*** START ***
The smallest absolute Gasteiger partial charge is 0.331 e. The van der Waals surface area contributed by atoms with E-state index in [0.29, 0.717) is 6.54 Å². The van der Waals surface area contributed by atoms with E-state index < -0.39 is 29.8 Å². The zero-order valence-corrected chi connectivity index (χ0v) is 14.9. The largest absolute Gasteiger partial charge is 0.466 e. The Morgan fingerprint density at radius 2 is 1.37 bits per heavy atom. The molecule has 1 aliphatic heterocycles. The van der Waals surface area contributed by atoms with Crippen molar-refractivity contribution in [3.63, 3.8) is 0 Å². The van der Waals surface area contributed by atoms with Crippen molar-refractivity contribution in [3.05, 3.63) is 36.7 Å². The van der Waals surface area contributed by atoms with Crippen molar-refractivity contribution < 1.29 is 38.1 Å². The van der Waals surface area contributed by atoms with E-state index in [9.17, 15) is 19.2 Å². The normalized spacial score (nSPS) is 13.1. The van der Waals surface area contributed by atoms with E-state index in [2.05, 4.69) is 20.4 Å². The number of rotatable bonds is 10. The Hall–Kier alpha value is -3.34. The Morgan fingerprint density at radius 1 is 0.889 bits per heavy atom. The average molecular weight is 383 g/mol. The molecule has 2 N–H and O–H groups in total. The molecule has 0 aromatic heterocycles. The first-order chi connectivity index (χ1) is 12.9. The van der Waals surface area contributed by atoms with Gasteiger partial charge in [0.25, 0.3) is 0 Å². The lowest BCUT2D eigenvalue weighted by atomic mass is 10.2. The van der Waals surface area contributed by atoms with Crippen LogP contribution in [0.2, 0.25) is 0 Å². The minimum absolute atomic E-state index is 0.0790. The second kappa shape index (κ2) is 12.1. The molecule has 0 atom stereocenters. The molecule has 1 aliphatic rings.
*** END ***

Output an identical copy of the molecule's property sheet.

The smallest absolute Gasteiger partial charge is 0.331 e. The van der Waals surface area contributed by atoms with E-state index in [0.29, 0.717) is 6.54 Å². The van der Waals surface area contributed by atoms with E-state index < -0.39 is 29.8 Å². The zero-order valence-corrected chi connectivity index (χ0v) is 14.9. The largest absolute Gasteiger partial charge is 0.466 e. The Morgan fingerprint density at radius 2 is 1.37 bits per heavy atom. The molecule has 1 aliphatic heterocycles. The van der Waals surface area contributed by atoms with Crippen molar-refractivity contribution in [3.63, 3.8) is 0 Å². The van der Waals surface area contributed by atoms with Crippen molar-refractivity contribution in [3.05, 3.63) is 36.7 Å². The van der Waals surface area contributed by atoms with Crippen molar-refractivity contribution < 1.29 is 38.1 Å². The van der Waals surface area contributed by atoms with E-state index in [9.17, 15) is 19.2 Å². The normalized spacial score (nSPS) is 13.1. The van der Waals surface area contributed by atoms with E-state index in [2.05, 4.69) is 20.4 Å². The number of rotatable bonds is 10. The Hall–Kier alpha value is -3.34. The Morgan fingerprint density at radius 1 is 0.889 bits per heavy atom. The average molecular weight is 383 g/mol. The molecule has 2 N–H and O–H groups in total. The molecule has 0 aromatic heterocycles. The first-order chi connectivity index (χ1) is 12.9. The van der Waals surface area contributed by atoms with Gasteiger partial charge in [0.25, 0.3) is 0 Å². The lowest BCUT2D eigenvalue weighted by atomic mass is 10.2. The van der Waals surface area contributed by atoms with Crippen LogP contribution in [0.2, 0.25) is 0 Å². The minimum absolute atomic E-state index is 0.0790. The second kappa shape index (κ2) is 12.1. The molecule has 0 atom stereocenters. The molecule has 1 aliphatic rings.